Although you can use any of these available values, your best choice is to change the value to 2 to configure the “Notify for download and notify for install” option. Using this value prevents Windows 10 from downloading updates automatically, and you’ll get a notification when new updates are available.

After tweaking the Registry, when new updates become available, you’ll receive a notification in Action Center, but updates won’t download and install until you’re ready and do the following:

  1. Open Settings.
  2. Click on Update & security.
  3. Click on Windows Update.
  4. Click the Download button.
  5. Click the Restart button to complete the task.

Wrapping things up

The steps mentioned in this guide are meant to prevent regular updates that patch security vulnerabilities and improve the overall performance of Windows 10. If you’re looking to prevent the OS from installing feature updates, such as the Windows 10 Fall Creators Update, you need to use this guide to defer major updates.

We do not recommend using a computer without the latest updates, because they’re often key to keeping your Windows 10 PC running properly. However, there will be times when you may want to manually apply new updates, when you want to install them during a particular time, or because you want to wait until you’re sure the update will not cause issues.

If you only want to prevent your computer from restarting when you’re actively using it you can configure Active Hours in the Settings app.

More Windows 10 resources

For more help articles, coverage and common questions about Windows 10, check out the following resources:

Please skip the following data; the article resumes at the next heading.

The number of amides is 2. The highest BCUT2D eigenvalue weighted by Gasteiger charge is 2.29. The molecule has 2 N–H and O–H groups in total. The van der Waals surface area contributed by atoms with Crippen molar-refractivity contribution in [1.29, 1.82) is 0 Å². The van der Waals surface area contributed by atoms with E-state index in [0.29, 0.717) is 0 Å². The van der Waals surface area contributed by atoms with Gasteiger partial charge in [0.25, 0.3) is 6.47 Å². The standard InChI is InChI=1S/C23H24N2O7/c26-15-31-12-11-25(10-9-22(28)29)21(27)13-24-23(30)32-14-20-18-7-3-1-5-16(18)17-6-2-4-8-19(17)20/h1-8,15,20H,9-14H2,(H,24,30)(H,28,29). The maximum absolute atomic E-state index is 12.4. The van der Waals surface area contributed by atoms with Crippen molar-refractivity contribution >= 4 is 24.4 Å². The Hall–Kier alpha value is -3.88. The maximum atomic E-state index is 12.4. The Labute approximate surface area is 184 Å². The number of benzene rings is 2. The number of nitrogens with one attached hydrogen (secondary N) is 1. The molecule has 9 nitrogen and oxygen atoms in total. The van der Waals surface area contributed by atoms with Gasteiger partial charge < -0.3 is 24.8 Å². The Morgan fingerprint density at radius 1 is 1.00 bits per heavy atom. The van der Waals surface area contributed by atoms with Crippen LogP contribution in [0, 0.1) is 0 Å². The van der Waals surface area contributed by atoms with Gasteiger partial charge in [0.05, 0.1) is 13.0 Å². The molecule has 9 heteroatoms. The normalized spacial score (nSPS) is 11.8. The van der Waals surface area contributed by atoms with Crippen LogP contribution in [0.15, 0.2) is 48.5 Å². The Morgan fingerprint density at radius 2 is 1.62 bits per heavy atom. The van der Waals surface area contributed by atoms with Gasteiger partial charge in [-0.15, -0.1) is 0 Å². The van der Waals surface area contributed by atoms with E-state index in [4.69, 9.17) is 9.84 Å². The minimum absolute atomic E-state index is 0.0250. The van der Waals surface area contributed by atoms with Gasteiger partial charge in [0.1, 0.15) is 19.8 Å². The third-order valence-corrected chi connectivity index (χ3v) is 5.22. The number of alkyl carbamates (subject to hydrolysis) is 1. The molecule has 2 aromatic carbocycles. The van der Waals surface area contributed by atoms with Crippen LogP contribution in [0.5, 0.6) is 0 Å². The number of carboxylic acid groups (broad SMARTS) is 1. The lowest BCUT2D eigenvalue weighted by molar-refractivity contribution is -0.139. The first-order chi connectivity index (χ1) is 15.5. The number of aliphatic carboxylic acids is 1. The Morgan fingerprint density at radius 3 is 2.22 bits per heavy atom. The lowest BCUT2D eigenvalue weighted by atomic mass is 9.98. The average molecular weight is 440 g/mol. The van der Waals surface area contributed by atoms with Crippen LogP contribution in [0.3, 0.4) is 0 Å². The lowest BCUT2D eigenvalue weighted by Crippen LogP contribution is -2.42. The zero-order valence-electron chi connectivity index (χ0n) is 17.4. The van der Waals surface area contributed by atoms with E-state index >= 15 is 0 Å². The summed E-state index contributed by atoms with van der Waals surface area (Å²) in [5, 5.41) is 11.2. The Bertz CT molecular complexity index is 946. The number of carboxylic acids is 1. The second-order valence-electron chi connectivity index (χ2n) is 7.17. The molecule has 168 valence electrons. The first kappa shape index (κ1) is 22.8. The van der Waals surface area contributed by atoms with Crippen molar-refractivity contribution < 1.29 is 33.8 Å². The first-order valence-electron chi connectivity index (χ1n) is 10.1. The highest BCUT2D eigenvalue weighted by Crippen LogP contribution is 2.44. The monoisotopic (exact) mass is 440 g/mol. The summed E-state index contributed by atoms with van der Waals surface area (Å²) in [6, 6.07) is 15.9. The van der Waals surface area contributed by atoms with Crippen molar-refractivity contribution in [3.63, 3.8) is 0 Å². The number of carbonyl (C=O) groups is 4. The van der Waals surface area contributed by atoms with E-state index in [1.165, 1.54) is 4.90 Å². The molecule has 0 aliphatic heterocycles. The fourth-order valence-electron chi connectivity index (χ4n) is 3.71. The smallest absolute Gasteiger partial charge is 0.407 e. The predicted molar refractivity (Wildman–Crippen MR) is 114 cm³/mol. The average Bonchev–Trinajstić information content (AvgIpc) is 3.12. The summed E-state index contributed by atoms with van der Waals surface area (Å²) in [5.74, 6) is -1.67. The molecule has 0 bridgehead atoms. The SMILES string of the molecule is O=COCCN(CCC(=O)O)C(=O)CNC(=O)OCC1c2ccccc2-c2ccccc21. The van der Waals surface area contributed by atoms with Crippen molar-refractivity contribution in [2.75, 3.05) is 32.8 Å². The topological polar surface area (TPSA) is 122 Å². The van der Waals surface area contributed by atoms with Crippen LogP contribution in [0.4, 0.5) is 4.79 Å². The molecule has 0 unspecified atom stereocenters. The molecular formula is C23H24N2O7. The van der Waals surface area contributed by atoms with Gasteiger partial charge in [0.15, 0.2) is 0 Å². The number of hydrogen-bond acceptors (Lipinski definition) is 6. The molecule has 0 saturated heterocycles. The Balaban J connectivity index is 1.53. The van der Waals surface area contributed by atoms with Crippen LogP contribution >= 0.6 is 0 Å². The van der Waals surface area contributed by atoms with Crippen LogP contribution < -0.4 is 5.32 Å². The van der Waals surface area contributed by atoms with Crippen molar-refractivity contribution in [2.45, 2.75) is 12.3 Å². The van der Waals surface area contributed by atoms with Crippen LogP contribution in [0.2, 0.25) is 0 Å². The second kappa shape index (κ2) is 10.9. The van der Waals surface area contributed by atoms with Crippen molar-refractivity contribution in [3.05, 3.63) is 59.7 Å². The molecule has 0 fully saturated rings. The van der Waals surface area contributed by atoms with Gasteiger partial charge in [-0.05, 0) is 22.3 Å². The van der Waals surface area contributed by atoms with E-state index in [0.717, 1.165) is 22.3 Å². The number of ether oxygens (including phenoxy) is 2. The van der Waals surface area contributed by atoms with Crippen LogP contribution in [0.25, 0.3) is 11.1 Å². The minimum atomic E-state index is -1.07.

OR

Stop The Windows Update Service

As central as it is to the core of Windows 10, Windows Update is actually just another Windows process so it can be stopped with these simple steps:

    1. Open the Run command (Win + R), in it type: services.msc and press enter
    2. From the Services list which appears find the Windows Update service and open it
  1. In ‘Startup Type’ (under the ‘General’ tab) change it to ‘Disabled’
  2. Restart

To re-enable Windows Update simply repeat these four steps, but change the Startup Type to ‘Automatic’

Source: https://www.windowscentral.com/how-stop-updates-installing-automatically-windows-10

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Pause/Resume ANY Task in Windows 10 and older

Resource Monitor is an highly useful tool built-in to Windows to monitor the various resource (CPU, Disk) usage of PC. It’s overshadowed by another similar and commonly known tool, Task Manager although some of its features are superior to the latter.

Here’s how you can pause/resume a running task in Windows –

  1. Open up Resource Monitor. You can search for it in the Start or call it by its pet name resmon through Run command (Windows+R) tool. 
  2. Now in the Overview or CPU tab, look for process you want to Pause in the list of running Processes. Image name may be different than the application name. To easily locate your application, look the Description column which will have the application name
  3. Once the process is located, right click on it and select Suspend Process and confirm the Suspension in the next dialog.

Now you have successfully suspended the process or in other words, paused it. It will remain in that state until you Resume it by Right click > Resume process. A process in paused state won’t run and will not use CPU. However, it does consume the same amount of memory as it was at the time of suspension. Paused application will be freezed and you can’t click or do anything with it until you resume it. This works for all applications.Note that this paused state is dynamic. It won’t be retained if the PC is shutdown. As an alternate, you can hibernate the PC in which case, everything will stay as it is.

This trick proves very useful for CPU intensive tasks like video encoding or any other applications which do not come with a Pause option. And before I forget, do not try this trick with any of the Windows processes which can potentially mess up your system.

Epilogue: